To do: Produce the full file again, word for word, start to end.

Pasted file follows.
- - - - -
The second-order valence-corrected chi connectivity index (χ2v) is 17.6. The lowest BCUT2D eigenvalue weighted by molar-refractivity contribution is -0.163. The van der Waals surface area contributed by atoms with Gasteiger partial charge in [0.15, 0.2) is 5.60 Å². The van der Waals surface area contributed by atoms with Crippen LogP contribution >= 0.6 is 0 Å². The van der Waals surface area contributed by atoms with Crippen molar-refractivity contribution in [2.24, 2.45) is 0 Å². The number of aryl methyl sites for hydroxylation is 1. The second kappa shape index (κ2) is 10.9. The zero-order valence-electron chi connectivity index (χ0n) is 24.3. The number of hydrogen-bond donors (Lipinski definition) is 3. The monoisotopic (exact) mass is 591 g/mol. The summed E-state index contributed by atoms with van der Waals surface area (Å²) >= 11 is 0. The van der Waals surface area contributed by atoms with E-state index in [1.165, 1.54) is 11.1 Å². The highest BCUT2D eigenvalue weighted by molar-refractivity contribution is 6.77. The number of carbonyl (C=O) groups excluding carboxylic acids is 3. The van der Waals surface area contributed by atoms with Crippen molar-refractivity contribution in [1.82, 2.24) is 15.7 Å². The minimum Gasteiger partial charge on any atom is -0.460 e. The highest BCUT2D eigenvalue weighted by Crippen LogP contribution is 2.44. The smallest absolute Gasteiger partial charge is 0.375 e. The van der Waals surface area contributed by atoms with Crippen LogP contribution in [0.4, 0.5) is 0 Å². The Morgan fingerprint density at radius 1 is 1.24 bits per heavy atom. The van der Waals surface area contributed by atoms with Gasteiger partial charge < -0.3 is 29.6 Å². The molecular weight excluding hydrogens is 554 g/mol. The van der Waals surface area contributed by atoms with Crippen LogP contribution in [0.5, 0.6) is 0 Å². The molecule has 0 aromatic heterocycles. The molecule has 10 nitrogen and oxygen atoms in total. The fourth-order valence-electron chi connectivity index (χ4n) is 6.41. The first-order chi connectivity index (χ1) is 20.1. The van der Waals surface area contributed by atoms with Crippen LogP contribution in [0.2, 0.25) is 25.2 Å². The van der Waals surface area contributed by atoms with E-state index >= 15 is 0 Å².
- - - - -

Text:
The second-order valence-corrected chi connectivity index (χ2v) is 17.6. The lowest BCUT2D eigenvalue weighted by molar-refractivity contribution is -0.163. The van der Waals surface area contributed by atoms with Gasteiger partial charge in [0.15, 0.2) is 5.60 Å². The van der Waals surface area contributed by atoms with Crippen LogP contribution >= 0.6 is 0 Å². The van der Waals surface area contributed by atoms with Crippen molar-refractivity contribution in [2.24, 2.45) is 0 Å². The number of aryl methyl sites for hydroxylation is 1. The second kappa shape index (κ2) is 10.9. The zero-order valence-electron chi connectivity index (χ0n) is 24.3. The number of hydrogen-bond donors (Lipinski definition) is 3. The monoisotopic (exact) mass is 591 g/mol. The summed E-state index contributed by atoms with van der Waals surface area (Å²) >= 11 is 0. The van der Waals surface area contributed by atoms with E-state index in [1.165, 1.54) is 11.1 Å². The highest BCUT2D eigenvalue weighted by molar-refractivity contribution is 6.77. The number of carbonyl (C=O) groups excluding carboxylic acids is 3. The van der Waals surface area contributed by atoms with Crippen molar-refractivity contribution in [1.82, 2.24) is 15.7 Å². The minimum Gasteiger partial charge on any atom is -0.460 e. The highest BCUT2D eigenvalue weighted by Crippen LogP contribution is 2.44. The smallest absolute Gasteiger partial charge is 0.375 e. The van der Waals surface area contributed by atoms with Crippen LogP contribution in [0.4, 0.5) is 0 Å². The Morgan fingerprint density at radius 1 is 1.24 bits per heavy atom. The van der Waals surface area contributed by atoms with Gasteiger partial charge < -0.3 is 29.6 Å². The molecular weight excluding hydrogens is 554 g/mol. The van der Waals surface area contributed by atoms with Crippen LogP contribution in [0.5, 0.6) is 0 Å². The molecule has 0 aromatic heterocycles. The molecule has 10 nitrogen and oxygen atoms in total. The fourth-order valence-electron chi connectivity index (χ4n) is 6.41. The first-order chi connectivity index (χ1) is 20.1. The van der Waals surface area contributed by atoms with Crippen LogP contribution in [0.2, 0.25) is 25.2 Å². The van der Waals surface area contributed by atoms with E-state index >= 15 is 0 Å².